Out of the Silent Planet was a gift I received for my birthday. This Space Trilogy was one I had been wanting for a long time and when I received it, I couldn’t wait to dive right in.
The story takes you on a space adventure to a planet called Malacandra. It all begins when Ransom is kidnapped by Weston and Devine who plan on giving Ransom to the Sorn, inhabitants who live on Malacandra. Before they can make the trade, Ransom escapes. He runs aimlessly through the forest until he is overcome with exhaustion. When he awakes, he decides to look for water and when he finds a river he discovers another inhabitant of Malacandra, the Hross. This creature is covered in fur and kind of resembles a seal. To Ransoms surprise, the Hross is an intelligent being who attempts to make contact with him. After several attempts, Ransom finds out the Hross is named Hyoi, who offers Ransom a place to stay. Hyoi takes Ransom to his village and Ransom stays with the Hross for a few months.
Staying with Hyoi, Ransom learns about Malacandra and those who live there. One of the beings is the eldil who instructs Ransom to leave the Hross village in order to seek out the great Oyarsa, ruler of Malacandra. But before Ransom can muster up the courage to leave on this quest, Weston and Devine hunt him down and attack the Hross that are with him. Ransom runs away hoping if he’s gone, Weston and Devine will spare the Hross. He sets out on his journey to Meldilorn (the home of Oyarsa). Ransom isn’t sure what to expect, he only knows that Oyarsa might hold the key to his returning to Earth.
Science Fiction isn’t a genre I am familiar with – except for Star Trek. I am not a reader of SciFi unless it is Star Trek related, so reading this novel was a difference experience for me. When reading a fiction, mystery, or suspense, all these genres have something in common; they are about our world and describe objects I am familiar with. Not so with Out of the Silent Planet.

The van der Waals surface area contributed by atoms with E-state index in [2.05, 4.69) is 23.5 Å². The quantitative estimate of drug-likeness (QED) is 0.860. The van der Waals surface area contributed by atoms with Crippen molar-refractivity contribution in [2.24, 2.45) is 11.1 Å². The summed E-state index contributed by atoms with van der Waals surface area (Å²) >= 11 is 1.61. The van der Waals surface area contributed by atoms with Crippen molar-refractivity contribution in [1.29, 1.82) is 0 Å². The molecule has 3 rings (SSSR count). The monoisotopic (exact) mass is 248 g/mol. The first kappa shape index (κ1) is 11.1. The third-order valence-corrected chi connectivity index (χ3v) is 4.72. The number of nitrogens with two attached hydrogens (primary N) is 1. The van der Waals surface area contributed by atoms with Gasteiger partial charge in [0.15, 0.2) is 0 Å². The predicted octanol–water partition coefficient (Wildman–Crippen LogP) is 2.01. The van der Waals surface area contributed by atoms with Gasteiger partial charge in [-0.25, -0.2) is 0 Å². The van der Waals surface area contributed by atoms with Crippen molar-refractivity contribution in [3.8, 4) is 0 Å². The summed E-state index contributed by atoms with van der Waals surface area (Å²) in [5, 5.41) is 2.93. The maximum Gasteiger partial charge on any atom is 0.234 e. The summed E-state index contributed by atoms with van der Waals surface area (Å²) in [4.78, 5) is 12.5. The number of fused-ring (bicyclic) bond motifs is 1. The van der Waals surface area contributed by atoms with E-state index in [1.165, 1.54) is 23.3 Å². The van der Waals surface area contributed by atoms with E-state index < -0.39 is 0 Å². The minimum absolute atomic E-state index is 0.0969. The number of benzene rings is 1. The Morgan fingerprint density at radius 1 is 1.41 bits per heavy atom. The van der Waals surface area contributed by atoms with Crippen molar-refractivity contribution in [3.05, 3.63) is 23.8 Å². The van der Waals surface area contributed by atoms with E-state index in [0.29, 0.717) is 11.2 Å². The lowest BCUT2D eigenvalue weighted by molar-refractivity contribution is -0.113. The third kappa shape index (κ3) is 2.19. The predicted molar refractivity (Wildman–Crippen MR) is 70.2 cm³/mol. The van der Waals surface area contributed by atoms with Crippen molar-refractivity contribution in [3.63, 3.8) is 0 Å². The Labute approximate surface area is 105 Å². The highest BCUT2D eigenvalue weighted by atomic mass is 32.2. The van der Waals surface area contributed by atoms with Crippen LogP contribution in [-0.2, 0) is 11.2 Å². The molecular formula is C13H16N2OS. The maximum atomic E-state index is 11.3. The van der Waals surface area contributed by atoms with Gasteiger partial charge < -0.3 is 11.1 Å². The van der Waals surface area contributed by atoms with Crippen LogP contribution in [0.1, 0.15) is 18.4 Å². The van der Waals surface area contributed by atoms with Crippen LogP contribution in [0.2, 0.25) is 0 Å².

From the beginning to the end, I was enveloped in this new world that C.S. Lewis created. There were so many new things to discover: space travel, the planet, and the inhabitants. I do have to admit, there were times I was a bit baffled by what the author was describing. Having to create a whole new planet with different scientific laws had to be a challenge, and reading about them had my imagination running wild. I’m not even sure I captured the true essence of what Lewis was describing.
Even with this new aspect of SciFi, reading Out of the Silent Planet was pure delight for me. Once I became familiar with the world C.S. Lewis created, I was able to follow the story of Ransom and his companions without confusion or misunderstandings. And although the story is science fiction, the theme of the story and the plight of Ransom was a subject I had read about before which made the storyline easy to follow.
I felt the characters were believable and I could relate to the various situations Ransom found himself in. Even with the alien creatures of Malacandra, I was able to view them as “people” I could identify with. There were brief descriptions of some of the Malacandra inhabitants mentioned in the book, which aided my understanding of those who lived on the planet and the way they viewed life and one another.
This book would be a great fit for those who love science fiction, or for those who enjoy stories about other worlds and cultures. I think this book could also be a nice introduction to scifi for readers who are not normally drawn to this genre since Out of the Silent Planet is more about the planet and its inhabitants than the technology aspect of science fiction; the reader will not be boggled down by unfamiliar science fiction terminology (although Malacandra has its own language structure), but instead be drawn into the story of Ransom’s abduction and his effort to return home.